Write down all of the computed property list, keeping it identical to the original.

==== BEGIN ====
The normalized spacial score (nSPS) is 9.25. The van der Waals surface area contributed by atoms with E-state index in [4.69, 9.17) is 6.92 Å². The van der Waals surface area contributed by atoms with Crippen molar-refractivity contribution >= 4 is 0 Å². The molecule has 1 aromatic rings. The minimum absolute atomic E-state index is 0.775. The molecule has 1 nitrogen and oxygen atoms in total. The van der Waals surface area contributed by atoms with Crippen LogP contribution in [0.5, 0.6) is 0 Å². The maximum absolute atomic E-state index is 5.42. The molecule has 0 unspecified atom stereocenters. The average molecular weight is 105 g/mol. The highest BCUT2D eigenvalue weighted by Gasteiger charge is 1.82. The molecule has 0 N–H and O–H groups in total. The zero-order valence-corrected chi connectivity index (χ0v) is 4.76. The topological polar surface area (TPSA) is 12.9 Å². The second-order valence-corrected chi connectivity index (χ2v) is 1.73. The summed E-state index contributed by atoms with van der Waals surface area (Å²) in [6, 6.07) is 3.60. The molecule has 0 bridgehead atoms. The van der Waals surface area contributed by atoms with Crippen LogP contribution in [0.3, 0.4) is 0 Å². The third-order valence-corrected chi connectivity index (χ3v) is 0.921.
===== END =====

The normalized spacial score (nSPS) is 9.25. The van der Waals surface area contributed by atoms with E-state index in [4.69, 9.17) is 6.92 Å². The van der Waals surface area contributed by atoms with Crippen molar-refractivity contribution >= 4 is 0 Å². The molecule has 1 aromatic rings. The minimum absolute atomic E-state index is 0.775. The molecule has 1 nitrogen and oxygen atoms in total. The van der Waals surface area contributed by atoms with Crippen LogP contribution in [0.5, 0.6) is 0 Å². The maximum absolute atomic E-state index is 5.42. The molecule has 0 unspecified atom stereocenters. The average molecular weight is 105 g/mol. The highest BCUT2D eigenvalue weighted by Gasteiger charge is 1.82. The molecule has 0 N–H and O–H groups in total. The zero-order valence-corrected chi connectivity index (χ0v) is 4.76. The topological polar surface area (TPSA) is 12.9 Å². The second-order valence-corrected chi connectivity index (χ2v) is 1.73. The summed E-state index contributed by atoms with van der Waals surface area (Å²) in [6, 6.07) is 3.60. The molecule has 0 bridgehead atoms. The van der Waals surface area contributed by atoms with Crippen LogP contribution in [0.3, 0.4) is 0 Å². The third-order valence-corrected chi connectivity index (χ3v) is 0.921.